Currently Obsessed with WallCandy Arts

June 3, 2013


Planning Your Holiday Meal… With Your Tween

November 1, 2010

It’s November.  You’re juggling parent-teacher conferences, PTA meetings, report cards, and a changing after-school schedule for your preteen now that winter sports have begun. With all the other responsibilities you have to contend with this time of year, the thought of preparing the Thanksgiving meal can be overwhelming. It’s helpful to treat this holiday like any project and to combat the stress by getting all those to-dos down on paper and asking for help when you need it.  Why not recruit your family, especially your preteen(s), to take care of tasks that don’t need your personal touch (or supervision in the kitchen!)?

Chances are, if you’re cooking this type of meal, you know about it well in advance, which is fortunate, because the key is planning ahead and sharing the work.  Following is a list, which will help you organize your family.

For an in-depth timeline on how to approach the Holiday Meal, visit TweenParent.com!

 


Get Organized – Prepare to Fight the Flu

November 5, 2009

I don’t know if you’ve heard, but flu season is upon us.

Seems like every time I turn on the news, they’re talking about flu shots and H1N1 vaccines.  If you’re not on the priority list (or your doctor has run out of them), take the hour you would’ve spent in the waiting room and spend it preparing for flu season with a little organization.

Today (15-25 minutes): Check your stock of cold & flu supplies. Throw away any medications that have expired and see what’s left. Make a list of the items you need to restock in order to prepare for a possible bout of the flu – cold medicines, Tylenol, Vitamin C, throat lozenges, tissues (you get the gist). Your list need not be medicine-cabinet specific – feel free to add pantry staples like canned chicken soup and your favorite tea.

ASAP (15-20 minutes): Head to the nearest pharmacy and replenish your flu-fighting supplies. It’s important to do this as soon as possible, while you’re still healthy.  Stick the list in your bag or jacket pocket so you can take care of it the next time you pass a Duane Reade. Because if you wake up one day this winter with aches and fever and a sore throat, you won’t want to get out of bed, let alone go to the drugstore.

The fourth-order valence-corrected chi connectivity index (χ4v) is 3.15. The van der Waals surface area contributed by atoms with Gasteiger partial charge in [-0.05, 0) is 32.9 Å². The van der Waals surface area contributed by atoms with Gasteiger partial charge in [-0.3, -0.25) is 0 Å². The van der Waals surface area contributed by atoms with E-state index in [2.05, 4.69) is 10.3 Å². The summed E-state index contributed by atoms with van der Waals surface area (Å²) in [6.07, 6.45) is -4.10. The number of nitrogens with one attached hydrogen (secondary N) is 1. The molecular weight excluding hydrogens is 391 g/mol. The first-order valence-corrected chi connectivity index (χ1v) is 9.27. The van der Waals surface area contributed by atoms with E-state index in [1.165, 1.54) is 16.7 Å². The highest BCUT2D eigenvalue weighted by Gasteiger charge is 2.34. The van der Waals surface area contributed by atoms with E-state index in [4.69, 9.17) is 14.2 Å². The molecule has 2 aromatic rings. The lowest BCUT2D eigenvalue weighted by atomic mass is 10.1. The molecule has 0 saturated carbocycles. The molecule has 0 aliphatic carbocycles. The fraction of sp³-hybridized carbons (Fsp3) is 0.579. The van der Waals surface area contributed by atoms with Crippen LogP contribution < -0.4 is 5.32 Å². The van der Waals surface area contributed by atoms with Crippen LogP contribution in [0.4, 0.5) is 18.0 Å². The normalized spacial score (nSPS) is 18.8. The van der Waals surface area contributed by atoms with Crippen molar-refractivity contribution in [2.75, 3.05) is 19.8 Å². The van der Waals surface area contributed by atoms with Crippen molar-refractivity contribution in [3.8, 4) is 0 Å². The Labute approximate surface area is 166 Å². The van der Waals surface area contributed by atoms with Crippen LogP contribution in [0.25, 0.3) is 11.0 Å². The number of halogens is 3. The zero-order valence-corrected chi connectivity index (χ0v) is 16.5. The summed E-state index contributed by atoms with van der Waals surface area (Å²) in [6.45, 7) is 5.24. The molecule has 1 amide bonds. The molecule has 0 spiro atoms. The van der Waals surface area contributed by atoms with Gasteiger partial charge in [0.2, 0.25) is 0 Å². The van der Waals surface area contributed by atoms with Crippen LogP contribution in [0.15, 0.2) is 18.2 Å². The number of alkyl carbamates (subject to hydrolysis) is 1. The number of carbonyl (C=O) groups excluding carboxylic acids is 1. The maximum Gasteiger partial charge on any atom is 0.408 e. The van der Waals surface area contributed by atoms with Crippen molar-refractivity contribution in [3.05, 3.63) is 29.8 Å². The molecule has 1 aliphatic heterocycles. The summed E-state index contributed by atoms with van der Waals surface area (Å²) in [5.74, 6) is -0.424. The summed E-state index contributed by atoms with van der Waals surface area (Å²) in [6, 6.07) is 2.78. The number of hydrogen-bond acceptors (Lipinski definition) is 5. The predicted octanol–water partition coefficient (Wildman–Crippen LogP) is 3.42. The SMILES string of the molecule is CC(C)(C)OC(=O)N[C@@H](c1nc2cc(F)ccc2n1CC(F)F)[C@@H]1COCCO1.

While you’re there, pick up an extra bottle of hand-sanitizer. With any luck, you won’t need any of those items on your list!

Stay organized – and stay healthy!

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Songs About Organizing: Eddie Vedder

July 28, 2009

I’m starting a new theme here.  Every now and then I hear a song lyric that resonates with me on an organizing level.  Some are great motivators to get organized.  Some have to do why we have to get organized.  Today’s falls into the latter category:

It’s a mystery to me.  We have a greed with which we have agreed.  You think you have to want more than you need.  Until you have it all you won’t be free… I think I need to find a bigger place.  ‘Cos when you have more than you think, you need more space. – Eddie Vedder, Society, Into The Wild

I spend all day dealing with people’s stuff.  Closets, cabinets, drawers full of stuff — often, stuff that’s been forgotten — stuff that’s not being used.  I’m all for having useful items on hand, but remember – it’s not useful if it’s not being used.  And all that “useful” stuff that’s not being used is taking up space (often times, space that we don’t have to spare).

What did I take away from Vedder’s lyric?  We are a culture of consumers who have been trained to want more than we have.  If you stick to your needs and don’t get carried away with the wants, then you won’t need more space.

Thanks for letting me muse on this music,

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Ask the Organizer Friday!

July 17, 2009

You’ve got organizing questions.  I’ve got organizing answers.

This week, a reader asks:

Being organized in food shopping- how do you know what you have, what you’ll need, when to go, and how much?

The first thing you should do is to take inventory of what you have on hand – check your fridge, freezer and pantry, and see what’s there.  Try to organize these food-storage locations so that you can see everything.  I like to use an Expand-A-Shelf (which is like a mini flight of stairs) so that you can even see what’s hiding in the back of the cabinet.

Now, in addition to the things you already have, think about things you’d like to have around — include your favorite snacks, drinks, lunch items, cereals, beverages, etc.  Once you’ve brainstormed a little, type up a one-page list of all these food items (you’ll probably have to use columns, and it would be helpful to create categories that match supermarket aisles and areas).  Be sure to leave room on this one-pager for ‘Others’ – items that you may one day have to shop for, but didn’t think of today.

No time to create your own list from scratch?  There are plenty of great ones to start from online, like this one from Home Based Working MomsFreePrintableGroceryList.com has a variety to choose from as well.

Whatever list you decide to go with – your own or an internet version – go ahead and print out a bunch. Hang one on the fridge. Whenever something needs to be replaced, circle it on your list (or write it into that ‘Other’ section).  Trying a new recipe? Circle the items the recipe calls for that you don’t already have in the house. When 10+ items have been circled – it’s time to go food shopping.  Take the circled list with you, and hang a fresh one on the fridge.

p.s. – I rarely circle ‘ice-cream’ but I always manage to bring some home anyway.

I hope this helps!

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